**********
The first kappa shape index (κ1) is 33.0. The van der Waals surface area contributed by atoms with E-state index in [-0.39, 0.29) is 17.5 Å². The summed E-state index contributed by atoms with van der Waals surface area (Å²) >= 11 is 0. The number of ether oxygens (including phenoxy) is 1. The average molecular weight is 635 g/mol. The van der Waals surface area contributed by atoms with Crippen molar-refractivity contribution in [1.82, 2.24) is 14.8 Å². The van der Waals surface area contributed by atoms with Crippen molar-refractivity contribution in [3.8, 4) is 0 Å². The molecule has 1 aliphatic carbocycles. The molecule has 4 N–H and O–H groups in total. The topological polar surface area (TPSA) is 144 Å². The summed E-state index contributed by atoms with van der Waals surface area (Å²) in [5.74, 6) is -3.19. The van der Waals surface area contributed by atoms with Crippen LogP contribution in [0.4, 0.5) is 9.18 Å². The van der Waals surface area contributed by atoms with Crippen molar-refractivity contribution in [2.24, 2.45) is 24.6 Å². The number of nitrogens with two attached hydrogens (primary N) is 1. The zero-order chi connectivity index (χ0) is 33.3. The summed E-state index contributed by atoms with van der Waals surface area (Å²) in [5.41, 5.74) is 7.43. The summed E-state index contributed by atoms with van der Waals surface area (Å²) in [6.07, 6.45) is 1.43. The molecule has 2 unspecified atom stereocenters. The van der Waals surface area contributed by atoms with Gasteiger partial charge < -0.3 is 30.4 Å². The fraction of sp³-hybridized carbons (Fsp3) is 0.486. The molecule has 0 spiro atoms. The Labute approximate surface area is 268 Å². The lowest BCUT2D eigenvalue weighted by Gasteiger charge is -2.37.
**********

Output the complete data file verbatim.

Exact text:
The first kappa shape index (κ1) is 33.0. The van der Waals surface area contributed by atoms with E-state index in [-0.39, 0.29) is 17.5 Å². The summed E-state index contributed by atoms with van der Waals surface area (Å²) >= 11 is 0. The number of ether oxygens (including phenoxy) is 1. The average molecular weight is 635 g/mol. The van der Waals surface area contributed by atoms with Crippen molar-refractivity contribution in [1.82, 2.24) is 14.8 Å². The van der Waals surface area contributed by atoms with Crippen molar-refractivity contribution in [3.8, 4) is 0 Å². The molecule has 1 aliphatic carbocycles. The molecule has 4 N–H and O–H groups in total. The topological polar surface area (TPSA) is 144 Å². The summed E-state index contributed by atoms with van der Waals surface area (Å²) in [5.74, 6) is -3.19. The van der Waals surface area contributed by atoms with Crippen LogP contribution in [0.4, 0.5) is 9.18 Å². The van der Waals surface area contributed by atoms with Crippen molar-refractivity contribution in [2.24, 2.45) is 24.6 Å². The number of nitrogens with two attached hydrogens (primary N) is 1. The zero-order chi connectivity index (χ0) is 33.3. The summed E-state index contributed by atoms with van der Waals surface area (Å²) in [5.41, 5.74) is 7.43. The summed E-state index contributed by atoms with van der Waals surface area (Å²) in [6.07, 6.45) is 1.43. The molecule has 2 unspecified atom stereocenters. The van der Waals surface area contributed by atoms with Gasteiger partial charge < -0.3 is 30.4 Å². The fraction of sp³-hybridized carbons (Fsp3) is 0.486. The molecule has 0 spiro atoms. The Labute approximate surface area is 268 Å². The lowest BCUT2D eigenvalue weighted by Gasteiger charge is -2.37.